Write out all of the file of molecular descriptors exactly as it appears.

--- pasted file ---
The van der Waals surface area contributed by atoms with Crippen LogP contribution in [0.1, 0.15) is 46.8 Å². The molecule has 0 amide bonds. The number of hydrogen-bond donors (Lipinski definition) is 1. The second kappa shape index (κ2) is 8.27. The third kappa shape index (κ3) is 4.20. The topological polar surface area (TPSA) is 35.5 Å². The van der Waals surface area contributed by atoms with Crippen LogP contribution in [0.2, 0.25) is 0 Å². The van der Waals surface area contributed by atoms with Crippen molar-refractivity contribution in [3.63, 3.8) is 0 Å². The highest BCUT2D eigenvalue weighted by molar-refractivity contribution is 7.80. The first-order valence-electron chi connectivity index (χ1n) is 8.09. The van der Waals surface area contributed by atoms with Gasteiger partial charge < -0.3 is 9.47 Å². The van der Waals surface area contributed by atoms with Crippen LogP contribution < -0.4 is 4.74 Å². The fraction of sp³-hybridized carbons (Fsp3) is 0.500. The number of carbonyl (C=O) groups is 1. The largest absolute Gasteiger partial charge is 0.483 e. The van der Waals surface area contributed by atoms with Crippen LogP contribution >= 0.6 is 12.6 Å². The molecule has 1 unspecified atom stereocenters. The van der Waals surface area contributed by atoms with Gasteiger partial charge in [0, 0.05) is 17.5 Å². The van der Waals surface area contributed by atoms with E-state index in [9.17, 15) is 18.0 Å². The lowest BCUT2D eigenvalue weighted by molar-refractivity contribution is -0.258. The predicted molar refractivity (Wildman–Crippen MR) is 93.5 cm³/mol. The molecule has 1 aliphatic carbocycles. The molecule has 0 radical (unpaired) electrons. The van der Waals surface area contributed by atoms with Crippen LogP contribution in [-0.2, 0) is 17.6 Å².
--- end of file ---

The van der Waals surface area contributed by atoms with Crippen LogP contribution in [0.1, 0.15) is 46.8 Å². The molecule has 0 amide bonds. The number of hydrogen-bond donors (Lipinski definition) is 1. The second kappa shape index (κ2) is 8.27. The third kappa shape index (κ3) is 4.20. The topological polar surface area (TPSA) is 35.5 Å². The van der Waals surface area contributed by atoms with Crippen LogP contribution in [0.2, 0.25) is 0 Å². The van der Waals surface area contributed by atoms with Crippen molar-refractivity contribution in [3.63, 3.8) is 0 Å². The highest BCUT2D eigenvalue weighted by molar-refractivity contribution is 7.80. The first-order valence-electron chi connectivity index (χ1n) is 8.09. The van der Waals surface area contributed by atoms with Gasteiger partial charge < -0.3 is 9.47 Å². The van der Waals surface area contributed by atoms with Crippen LogP contribution < -0.4 is 4.74 Å². The fraction of sp³-hybridized carbons (Fsp3) is 0.500. The number of carbonyl (C=O) groups is 1. The largest absolute Gasteiger partial charge is 0.483 e. The van der Waals surface area contributed by atoms with Crippen LogP contribution >= 0.6 is 12.6 Å². The molecule has 1 unspecified atom stereocenters. The van der Waals surface area contributed by atoms with Gasteiger partial charge in [0, 0.05) is 17.5 Å². The van der Waals surface area contributed by atoms with E-state index in [9.17, 15) is 18.0 Å². The lowest BCUT2D eigenvalue weighted by molar-refractivity contribution is -0.258. The predicted molar refractivity (Wildman–Crippen MR) is 93.5 cm³/mol. The molecule has 1 aliphatic carbocycles. The molecule has 0 radical (unpaired) electrons. The van der Waals surface area contributed by atoms with Crippen LogP contribution in [-0.2, 0) is 17.6 Å².